¶40 On September 13, 2016, Heitzmann again entered the central court building in violation of the court order, after MCAO detectives had followed him out on September 9, 2016. As Detective Baniszewski explained at trial, Heitzmann's behavior had escalated—from mailing a notice of claim, to personally delivering several notices of claim, to being in the courthouse and seeing J.G. in person, to approaching within a few feet of her in the courtroom, to going back to the courthouse only days after seeing her in court. Heitzmann also continued to try to seek personal information about J.G. The jury could reasonably infer from this evidence that Heitzmann intentionally or knowingly went to the courthouse as an implicit threat to J.G., see A.R.S. § 13-2923(A)(1)(b)(i), (D)(1)(a)(i) (West 2016), and/or that he was in physical proximity of J.G. when he was in the courthouse where she worked, where he had seen her just four days earlier at the same location, and where the court order prohibited him from entering without permission, see id. And it was reasonable for J.G. to fear physical injury based on the prior assassination plan that involved Heitzmann entering a courtroom and shooting J.G., Heitzmann's ownership of a firearm and ammunition, and the escalation of his behavior.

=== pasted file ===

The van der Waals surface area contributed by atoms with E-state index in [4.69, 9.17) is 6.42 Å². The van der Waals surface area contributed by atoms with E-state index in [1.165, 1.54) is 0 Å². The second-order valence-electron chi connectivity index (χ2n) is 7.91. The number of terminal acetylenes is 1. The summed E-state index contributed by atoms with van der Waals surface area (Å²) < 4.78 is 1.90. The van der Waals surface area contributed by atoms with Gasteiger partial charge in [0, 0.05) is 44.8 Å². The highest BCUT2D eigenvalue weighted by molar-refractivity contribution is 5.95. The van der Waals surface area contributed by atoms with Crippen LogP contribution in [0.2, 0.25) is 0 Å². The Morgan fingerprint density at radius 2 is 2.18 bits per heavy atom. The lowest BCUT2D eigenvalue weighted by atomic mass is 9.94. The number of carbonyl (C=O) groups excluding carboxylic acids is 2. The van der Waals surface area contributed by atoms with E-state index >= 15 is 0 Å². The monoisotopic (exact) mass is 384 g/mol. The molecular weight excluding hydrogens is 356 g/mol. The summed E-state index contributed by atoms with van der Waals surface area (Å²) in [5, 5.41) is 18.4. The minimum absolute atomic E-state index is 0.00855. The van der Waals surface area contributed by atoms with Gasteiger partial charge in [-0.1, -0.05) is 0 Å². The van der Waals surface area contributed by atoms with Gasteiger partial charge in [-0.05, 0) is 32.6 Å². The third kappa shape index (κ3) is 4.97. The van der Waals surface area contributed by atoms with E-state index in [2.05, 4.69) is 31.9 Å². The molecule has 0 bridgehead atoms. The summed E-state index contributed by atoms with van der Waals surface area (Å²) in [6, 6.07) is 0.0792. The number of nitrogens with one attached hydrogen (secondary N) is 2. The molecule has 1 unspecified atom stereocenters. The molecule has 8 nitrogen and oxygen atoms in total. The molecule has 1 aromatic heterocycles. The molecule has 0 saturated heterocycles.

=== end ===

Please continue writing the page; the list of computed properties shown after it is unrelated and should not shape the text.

¶41 Although Heitzmann provided alternative explanations and claimed he had been at the courthouse for other reasons, it was for the jury to weigh the evidence. See State v. Clemons, 110 Ariz. 555, 556-57 (1974). Even if he had come to the courtroom for other reasons on September 9, 2016, he remained in the courtroom for approximately thirty minutes after J.G. entered, and the jury could reasonably infer he took advantage of the opportunity to threaten J.G. by remaining in the courtroom and walking close to her. And the jury could conclude he returned on September 13, 2016, intending to implicitly threaten J.G. again. His explanations did not negate the State's evidence or require a directed verdict but instead made his intent an issue for the jury to resolve. See State v. Manzanedo, 210 Ariz. 292, 293, ¶ 3 (App. 2005). Accordingly, substantial evidence supports Count III as well.

CONCLUSION

¶42 Heitzmann's convictions and sentences are affirmed.